However, it is the diary entries that make The Energy of Nations stand above the other books that have sought to tackle similar issues in recent years. Leggett is, by his own admission, anything but impartial. As a clean tech entrepreneur, geologist, environmental campaigner, and climate hawk his anger and frustration at the dismissive stance many within the energy industry strike towards climate and peak oil risks is palpable. But his diary entries still paint an all too believable picture of institutional risk blindness within the global political and business elite.
There are countless tantalising vignettes: The meeting between David Cameron and George Osborne and a group of 18 small businesses that left Leggett with the impression that if these companies "are the best that UK plc can deploy, then the Cameron-Osborne project is heading for the rocks". The conversation with Bob Dudley in which the BP man admits that while doing business in Russia - the country the oil giant is betting on for much of its future growth - he feared for his life. The former US Secretary of Defense, Jim Schlesinger, who recalling his response to the first oil shock in 1973 notes that he was "prepared to seize Abu Dhabi". And the numerous meetings and discussions with oil industry insiders who admit, often privately and sometimes publicly, that a peak in oil flow rates in the coming years is a very real risk.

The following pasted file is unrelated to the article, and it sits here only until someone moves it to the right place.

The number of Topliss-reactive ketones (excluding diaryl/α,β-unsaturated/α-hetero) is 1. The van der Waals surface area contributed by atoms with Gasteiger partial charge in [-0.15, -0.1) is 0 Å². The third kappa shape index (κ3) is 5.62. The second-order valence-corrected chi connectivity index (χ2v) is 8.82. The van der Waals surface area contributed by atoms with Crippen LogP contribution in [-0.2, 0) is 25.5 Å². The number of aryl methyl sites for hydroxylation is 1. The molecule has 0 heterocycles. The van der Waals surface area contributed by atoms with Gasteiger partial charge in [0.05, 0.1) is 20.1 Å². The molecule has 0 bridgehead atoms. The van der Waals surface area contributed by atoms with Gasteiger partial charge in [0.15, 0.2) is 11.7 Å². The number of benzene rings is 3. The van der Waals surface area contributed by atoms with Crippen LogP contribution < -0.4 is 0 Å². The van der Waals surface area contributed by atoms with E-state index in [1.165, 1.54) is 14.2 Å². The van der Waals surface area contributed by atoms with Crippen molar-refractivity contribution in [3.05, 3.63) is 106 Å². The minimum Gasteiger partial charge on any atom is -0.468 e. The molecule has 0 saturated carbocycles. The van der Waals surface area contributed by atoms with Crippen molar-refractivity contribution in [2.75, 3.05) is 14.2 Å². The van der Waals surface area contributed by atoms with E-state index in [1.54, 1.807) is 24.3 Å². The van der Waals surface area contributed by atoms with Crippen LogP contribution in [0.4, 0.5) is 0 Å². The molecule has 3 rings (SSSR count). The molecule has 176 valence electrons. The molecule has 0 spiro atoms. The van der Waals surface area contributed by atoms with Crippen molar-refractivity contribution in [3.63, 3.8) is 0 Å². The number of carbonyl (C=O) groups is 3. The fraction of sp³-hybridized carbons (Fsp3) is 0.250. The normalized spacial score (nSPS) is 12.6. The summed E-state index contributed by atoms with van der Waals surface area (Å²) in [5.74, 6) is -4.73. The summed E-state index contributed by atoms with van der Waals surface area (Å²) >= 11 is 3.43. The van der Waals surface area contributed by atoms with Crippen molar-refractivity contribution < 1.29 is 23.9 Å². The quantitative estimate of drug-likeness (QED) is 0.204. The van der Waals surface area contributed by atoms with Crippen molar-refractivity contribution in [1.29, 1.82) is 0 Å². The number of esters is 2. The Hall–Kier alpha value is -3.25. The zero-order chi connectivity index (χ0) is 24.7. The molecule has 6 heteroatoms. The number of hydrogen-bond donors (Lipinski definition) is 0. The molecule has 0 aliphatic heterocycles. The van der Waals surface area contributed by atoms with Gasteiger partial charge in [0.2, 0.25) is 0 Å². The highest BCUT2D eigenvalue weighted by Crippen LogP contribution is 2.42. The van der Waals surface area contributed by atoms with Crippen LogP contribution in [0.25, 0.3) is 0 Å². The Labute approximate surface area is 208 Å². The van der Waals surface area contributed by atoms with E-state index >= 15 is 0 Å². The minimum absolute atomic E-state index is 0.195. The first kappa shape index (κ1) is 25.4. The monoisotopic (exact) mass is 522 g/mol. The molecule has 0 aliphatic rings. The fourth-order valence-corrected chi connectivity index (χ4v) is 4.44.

Perhaps unsurprisingly for someone who has spent years campaigning to get governments and businesses to pay more attention to the peak oil threat, Leggett is at his strongest explaining how those critics who dismiss peak oil theories wilfully misrepresent the argument and refuse to engage with the data showing the vulnerable nature of above ground flow rates.
Leggett and those "peakists" who echo his concerns accept that new oil supplies are coming online with new discoveries and techniques, such as tar sands and shale or tight oil extraction. But they warn that even with these new sources of oil the industry is struggling to compensate for the decline rates in older oil fields, let alone deliver a significant net increase in supply. It is a phenomenon known as the Red Queen's Race, referencing The Alice in the Looking Glass character who declares, "it takes all the running you can do, to keep in the same place". Or as Raymond Pierrehumbert, Professor of Geophysical Sciences at the University of Chicago, more prosaically says of the US shale gas "boom": "You have to keep drilling and drilling and drilling just to keep your production in the same place. At several million dollars a pop, that adds up to a big annual investment, and eventually you run out of places to put new wells".